Devereux and Engel (1999, 2003) use dynamic stochastic general equilibrium models to investigate
regime choice. However, their models do not easily lend themselves to the questions at hand here for
a number of reasons (e.g., the models are restrictive, there are a very limited number of shocks, and the
focus is on welfare and thus consumption rather than GDP). Still, such analysis usually retains the
celebrated ‘‘insulation’’ effect in that floating exchange rates protect the domestic economy from
foreign monetary shocks.
Our goal here is to provide some theoretical guidance on how we expect the monetary regime to
affect the degree of business cycle synchronization. We develop a simple model of a small open
economy interacting with a large economy (which can also be interpreted to be the rest of the world),
assumed to be unaffected by shocks hitting the small economy. We use this to determine how crosscountry business cycle coherence depends on the monetary regime.
We begin by considering a model where prices are flexible. We do this entirely because it makes the
solutions to the model algebraically trivial, while giving intuitive and pleasing closed-form solutions.
However, we obtain ‘‘something like’’ sticky-price results by letting the aggregate supply curve become
flat. In the extreme, it turns out that our results are essentially identical to those obtained with prices
set rigidly, based on last period’s information. In this case, inflation targeting becomes irrelevant to the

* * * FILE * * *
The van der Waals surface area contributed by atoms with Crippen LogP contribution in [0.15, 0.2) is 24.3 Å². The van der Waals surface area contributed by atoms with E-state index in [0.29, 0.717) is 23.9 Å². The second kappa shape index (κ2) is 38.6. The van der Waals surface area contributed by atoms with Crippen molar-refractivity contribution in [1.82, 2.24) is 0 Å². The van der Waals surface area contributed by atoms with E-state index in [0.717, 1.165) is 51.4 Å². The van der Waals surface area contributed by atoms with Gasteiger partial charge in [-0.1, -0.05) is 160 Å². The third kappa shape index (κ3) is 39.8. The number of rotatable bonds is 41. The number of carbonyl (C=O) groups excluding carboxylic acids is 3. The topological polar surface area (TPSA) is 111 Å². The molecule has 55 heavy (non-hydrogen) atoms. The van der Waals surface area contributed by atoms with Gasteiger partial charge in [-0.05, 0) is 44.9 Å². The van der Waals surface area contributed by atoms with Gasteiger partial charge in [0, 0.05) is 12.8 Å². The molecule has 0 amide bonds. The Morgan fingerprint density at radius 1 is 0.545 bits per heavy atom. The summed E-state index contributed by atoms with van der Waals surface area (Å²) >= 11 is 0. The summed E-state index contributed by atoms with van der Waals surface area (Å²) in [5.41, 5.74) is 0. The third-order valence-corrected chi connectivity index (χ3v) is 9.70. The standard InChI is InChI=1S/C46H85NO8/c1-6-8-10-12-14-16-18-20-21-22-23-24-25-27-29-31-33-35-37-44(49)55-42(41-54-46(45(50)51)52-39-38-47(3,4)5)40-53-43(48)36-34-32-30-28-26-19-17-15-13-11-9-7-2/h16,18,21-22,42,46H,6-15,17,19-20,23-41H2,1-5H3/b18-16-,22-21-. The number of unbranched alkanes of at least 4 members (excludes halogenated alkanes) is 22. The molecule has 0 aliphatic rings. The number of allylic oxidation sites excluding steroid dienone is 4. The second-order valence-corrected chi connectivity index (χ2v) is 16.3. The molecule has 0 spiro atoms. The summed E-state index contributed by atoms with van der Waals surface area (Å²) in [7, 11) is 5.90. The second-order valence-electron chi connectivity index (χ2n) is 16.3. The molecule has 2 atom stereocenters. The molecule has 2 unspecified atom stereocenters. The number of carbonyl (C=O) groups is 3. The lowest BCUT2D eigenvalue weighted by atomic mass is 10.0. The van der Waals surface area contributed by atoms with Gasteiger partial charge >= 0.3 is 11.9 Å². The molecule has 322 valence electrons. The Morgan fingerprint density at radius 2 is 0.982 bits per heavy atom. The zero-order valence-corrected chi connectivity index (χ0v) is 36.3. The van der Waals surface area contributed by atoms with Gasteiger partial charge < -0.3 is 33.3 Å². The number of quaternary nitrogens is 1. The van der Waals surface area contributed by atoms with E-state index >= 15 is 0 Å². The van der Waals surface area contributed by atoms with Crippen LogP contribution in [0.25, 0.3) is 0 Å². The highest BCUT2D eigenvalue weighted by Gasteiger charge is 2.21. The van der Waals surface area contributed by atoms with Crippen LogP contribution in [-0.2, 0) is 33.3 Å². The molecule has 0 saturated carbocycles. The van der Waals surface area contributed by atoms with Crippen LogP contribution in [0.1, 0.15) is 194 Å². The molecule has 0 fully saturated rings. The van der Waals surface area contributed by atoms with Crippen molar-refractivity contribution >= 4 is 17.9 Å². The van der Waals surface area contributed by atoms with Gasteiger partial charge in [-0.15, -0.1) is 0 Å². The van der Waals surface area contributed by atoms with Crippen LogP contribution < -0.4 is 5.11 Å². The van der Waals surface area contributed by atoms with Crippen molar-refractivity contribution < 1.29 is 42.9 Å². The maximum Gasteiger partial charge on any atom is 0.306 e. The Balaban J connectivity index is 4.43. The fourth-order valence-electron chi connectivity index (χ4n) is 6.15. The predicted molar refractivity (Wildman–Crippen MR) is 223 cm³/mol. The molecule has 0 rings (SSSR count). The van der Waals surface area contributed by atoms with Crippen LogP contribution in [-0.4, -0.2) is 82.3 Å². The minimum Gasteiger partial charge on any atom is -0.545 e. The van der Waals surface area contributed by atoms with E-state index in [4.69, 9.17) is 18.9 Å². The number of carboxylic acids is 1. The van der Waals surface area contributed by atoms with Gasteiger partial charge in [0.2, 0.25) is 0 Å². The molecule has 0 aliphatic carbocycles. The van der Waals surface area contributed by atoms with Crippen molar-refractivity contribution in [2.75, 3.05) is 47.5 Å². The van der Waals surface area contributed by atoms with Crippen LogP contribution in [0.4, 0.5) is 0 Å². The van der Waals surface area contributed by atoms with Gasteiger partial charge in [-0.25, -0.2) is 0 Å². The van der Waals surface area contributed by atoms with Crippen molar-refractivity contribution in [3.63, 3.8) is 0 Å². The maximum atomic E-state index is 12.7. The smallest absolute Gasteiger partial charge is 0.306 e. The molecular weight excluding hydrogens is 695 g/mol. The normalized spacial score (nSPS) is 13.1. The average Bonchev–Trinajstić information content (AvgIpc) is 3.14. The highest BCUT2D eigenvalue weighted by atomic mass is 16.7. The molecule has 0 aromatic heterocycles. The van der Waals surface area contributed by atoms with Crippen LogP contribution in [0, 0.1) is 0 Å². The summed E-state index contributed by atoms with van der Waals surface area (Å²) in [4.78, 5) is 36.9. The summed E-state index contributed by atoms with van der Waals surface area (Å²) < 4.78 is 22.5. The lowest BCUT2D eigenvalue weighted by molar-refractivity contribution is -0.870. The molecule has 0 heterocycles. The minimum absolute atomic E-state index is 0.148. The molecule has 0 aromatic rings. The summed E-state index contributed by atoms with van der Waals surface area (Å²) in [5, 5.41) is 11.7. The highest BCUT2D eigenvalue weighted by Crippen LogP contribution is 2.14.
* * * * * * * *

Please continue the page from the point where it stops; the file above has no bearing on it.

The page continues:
covariance of interest (the covariance of interest involves only output innovations and sticky prices do
not allocate output innovations).
2.2. Model
The goods sector of the small open economy consists of two equations. The first is a standard
Lucas/Gray supply curve where the deviation of output from trend depends on the price surprise,
while the second equation defines demand for domestic output:
yt ¼ bðpt Et1 pt Þ þ ut ;
(1)
yt ¼ Et ytþ1 drt þ qyt k pt pt st þ ht
(2)
where: yt is the (natural logarithm of the deviation from trend of) domestic output at time t; y* is the
analogue for foreign output; p is the domestic-currency price of domestic output; u is a productivity
shock; E is the expectations operator; and Greek letters denote parameters. The surprise in demand is
driven by a number of forces, including the domestic real interest rate, defined as rt hit ðEt ptþ1 pt Þ
where i is the domestic nominal interest rate. Foreign demand for domestic output is given by qy. The
nominal exchange rate (defined as the domestic price of foreign exchange) is s, the foreign-currency
price of foreign output is p*, so that (p p* s) is the real exchange rate. The shock to demand for
domestic output is h, which we take to be either a taste shock or linearization error.
706
R.P. Flood, A.K. Rose / Journal of International Money and Finance 29 (2010) 704–727
The goods market for the small economy clears when supply equals demand, or
bðpt Et1 pt Þ þ ut ¼ Et ytþ1 drt þ qyt k pt pt st þ ht :
(3)
Purchasing power parity holds up to a shock:
pt ¼ pt þ st þ gt :
(4)
Monetary policy in the small country is specified in terms of a Taylor-style interest-rate rule:
it ¼ AðEt ptþ1 pt pÞ þ Bðbðpt Et1 pt Þ þ ðut yÞ þ Cðst sÞÞ
(5)
There is no need to develop a full model of the large economy, since we need only two elements. We
assume that: a) de-trended output of the large economy ðyt Þ is white noise, and b) that the foreign
price responds linearly to foreign output shocks, so that pt ¼ jyt where j > 0.2
In our stripped-down model, there are no slowly moving state variables, only shocks. There are four
of these: 1) u, domestic supply; 2) h, domestic demand; 3) y*, foreign output; and 4) g, a shock to PPP;